Is Geoengineering the Answer to Our Global Warming Problems?

Is geoengineering the answer to our global warming problems?:

Is the cure (geoengineering) worse than the disease (global warming)?, by David Biello: If there’s one thing more potentially contentious than the international politics of global warming…, it’s the politics of the most radical suggestion to solve it: geoengineering. …

Geophysicist Kate Ricke of Carnegie Mellon University and her colleagues show that one of the more feasible geoengineering methods—injecting reflective particles into the atmosphere to mimic the world-cooling effects of a volcanic eruption—will have effects that vary from place to place. So, for example, India might be rendered too cold (and wet) by a level of particle injection that’s just right for its neighbor China while setting the levels to India’s liking would toast the Middle Kingdom.

What’s worse, the computer models that show that such injections might work in the short term also show that they will change global weather patterns by making part of the atmosphere more stable—and therefore less likely to promote storms. That means less rainfall to go around—and these side effects become worse with time. …

Engineers used to show up in comments and tell me that, unlike economists, they know how to build systems in ways that prevent the chance of catastrophic collapse like we had in the financial system. Then the oil spill in the gulf happened and they’ve become much more scarce. Even if the models said this will work without any worrisome side effects or geographic differences, the stakes are too high to use that result as an excuse to delay action on the global warming problem. We need to start solving this problem now and if we are lucky, we won’t have to depend upon the geoengineers to prevent catastrophic effects from global warming.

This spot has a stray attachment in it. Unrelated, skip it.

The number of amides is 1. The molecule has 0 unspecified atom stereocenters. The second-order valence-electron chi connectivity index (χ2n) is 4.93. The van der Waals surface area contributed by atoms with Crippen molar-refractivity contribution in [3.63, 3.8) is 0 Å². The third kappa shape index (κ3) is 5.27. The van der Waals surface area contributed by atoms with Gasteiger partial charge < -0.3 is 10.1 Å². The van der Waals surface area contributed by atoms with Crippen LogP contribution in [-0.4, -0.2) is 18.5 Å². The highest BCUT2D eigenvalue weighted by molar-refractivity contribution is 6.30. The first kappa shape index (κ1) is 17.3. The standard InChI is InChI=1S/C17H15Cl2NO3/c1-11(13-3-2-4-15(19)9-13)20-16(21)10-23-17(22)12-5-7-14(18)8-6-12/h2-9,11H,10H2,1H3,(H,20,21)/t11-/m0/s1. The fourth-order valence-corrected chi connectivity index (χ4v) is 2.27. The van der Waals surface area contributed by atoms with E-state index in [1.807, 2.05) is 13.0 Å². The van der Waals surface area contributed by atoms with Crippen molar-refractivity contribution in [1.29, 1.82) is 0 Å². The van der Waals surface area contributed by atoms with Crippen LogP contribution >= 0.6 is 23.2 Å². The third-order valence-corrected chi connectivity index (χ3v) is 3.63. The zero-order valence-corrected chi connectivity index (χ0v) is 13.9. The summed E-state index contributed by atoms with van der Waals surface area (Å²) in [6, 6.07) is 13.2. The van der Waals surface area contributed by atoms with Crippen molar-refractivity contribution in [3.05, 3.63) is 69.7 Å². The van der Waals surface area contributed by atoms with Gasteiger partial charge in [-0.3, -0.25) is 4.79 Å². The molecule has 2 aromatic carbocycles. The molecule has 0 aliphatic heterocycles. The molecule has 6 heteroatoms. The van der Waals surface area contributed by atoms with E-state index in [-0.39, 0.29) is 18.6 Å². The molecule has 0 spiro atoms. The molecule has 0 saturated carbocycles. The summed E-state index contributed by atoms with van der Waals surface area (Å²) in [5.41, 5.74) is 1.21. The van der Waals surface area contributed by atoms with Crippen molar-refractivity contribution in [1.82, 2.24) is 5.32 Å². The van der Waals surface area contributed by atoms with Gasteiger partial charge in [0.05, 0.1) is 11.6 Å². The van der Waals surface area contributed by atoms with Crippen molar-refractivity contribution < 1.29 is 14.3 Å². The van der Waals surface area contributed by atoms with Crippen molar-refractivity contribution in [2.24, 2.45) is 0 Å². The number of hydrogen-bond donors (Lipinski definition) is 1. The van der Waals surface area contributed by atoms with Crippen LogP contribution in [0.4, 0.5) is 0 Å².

About Mark Thoma 243 Articles

Affiliation: University of Oregon

Mark Thoma is a member of the Economics Department at the University of Oregon. He joined the UO faculty in 1987 and served as head of the Economics Department for five years. His research examines the effects that changes in monetary policy have on inflation, output, unemployment, interest rates and other macroeconomic variables with a focus on asymmetries in the response of these variables to policy changes, and on changes in the relationship between policy and the economy over time. He has also conducted research in other areas such as the relationship between the political party in power, and macroeconomic outcomes and using macroeconomic tools to predict transportation flows. He received his doctorate from Washington State University.

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